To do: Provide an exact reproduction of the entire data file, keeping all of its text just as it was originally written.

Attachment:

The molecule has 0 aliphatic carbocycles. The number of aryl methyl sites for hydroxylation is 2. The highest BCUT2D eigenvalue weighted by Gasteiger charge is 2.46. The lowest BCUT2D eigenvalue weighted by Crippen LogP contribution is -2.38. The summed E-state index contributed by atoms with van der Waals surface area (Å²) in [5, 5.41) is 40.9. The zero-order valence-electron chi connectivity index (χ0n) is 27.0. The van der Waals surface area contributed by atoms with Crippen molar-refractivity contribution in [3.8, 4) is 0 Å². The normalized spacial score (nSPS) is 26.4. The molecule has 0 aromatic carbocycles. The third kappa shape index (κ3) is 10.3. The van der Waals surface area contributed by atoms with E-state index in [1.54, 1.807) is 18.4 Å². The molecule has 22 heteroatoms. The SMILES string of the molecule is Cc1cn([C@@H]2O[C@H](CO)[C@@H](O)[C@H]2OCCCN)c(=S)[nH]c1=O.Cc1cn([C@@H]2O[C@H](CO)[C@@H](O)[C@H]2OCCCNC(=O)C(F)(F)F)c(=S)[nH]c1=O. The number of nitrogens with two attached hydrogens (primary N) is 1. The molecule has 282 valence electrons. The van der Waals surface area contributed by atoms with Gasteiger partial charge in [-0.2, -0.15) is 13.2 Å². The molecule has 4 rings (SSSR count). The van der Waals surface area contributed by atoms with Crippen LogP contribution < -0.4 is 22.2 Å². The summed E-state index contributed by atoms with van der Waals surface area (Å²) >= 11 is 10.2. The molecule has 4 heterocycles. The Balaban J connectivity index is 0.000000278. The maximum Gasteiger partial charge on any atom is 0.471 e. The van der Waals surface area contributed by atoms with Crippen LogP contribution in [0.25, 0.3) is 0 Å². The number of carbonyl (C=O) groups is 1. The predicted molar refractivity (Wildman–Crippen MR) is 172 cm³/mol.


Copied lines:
The molecule has 0 aliphatic carbocycles. The number of aryl methyl sites for hydroxylation is 2. The highest BCUT2D eigenvalue weighted by Gasteiger charge is 2.46. The lowest BCUT2D eigenvalue weighted by Crippen LogP contribution is -2.38. The summed E-state index contributed by atoms with van der Waals surface area (Å²) in [5, 5.41) is 40.9. The zero-order valence-electron chi connectivity index (χ0n) is 27.0. The van der Waals surface area contributed by atoms with Crippen molar-refractivity contribution in [3.8, 4) is 0 Å². The normalized spacial score (nSPS) is 26.4. The molecule has 0 aromatic carbocycles. The third kappa shape index (κ3) is 10.3. The van der Waals surface area contributed by atoms with E-state index in [1.54, 1.807) is 18.4 Å². The molecule has 22 heteroatoms. The SMILES string of the molecule is Cc1cn([C@@H]2O[C@H](CO)[C@@H](O)[C@H]2OCCCN)c(=S)[nH]c1=O.Cc1cn([C@@H]2O[C@H](CO)[C@@H](O)[C@H]2OCCCNC(=O)C(F)(F)F)c(=S)[nH]c1=O. The number of nitrogens with two attached hydrogens (primary N) is 1. The molecule has 282 valence electrons. The van der Waals surface area contributed by atoms with Gasteiger partial charge in [-0.2, -0.15) is 13.2 Å². The molecule has 4 rings (SSSR count). The van der Waals surface area contributed by atoms with Crippen LogP contribution < -0.4 is 22.2 Å². The summed E-state index contributed by atoms with van der Waals surface area (Å²) >= 11 is 10.2. The molecule has 4 heterocycles. The Balaban J connectivity index is 0.000000278. The maximum Gasteiger partial charge on any atom is 0.471 e. The van der Waals surface area contributed by atoms with Crippen LogP contribution in [0.25, 0.3) is 0 Å². The number of carbonyl (C=O) groups is 1. The predicted molar refractivity (Wildman–Crippen MR) is 172 cm³/mol.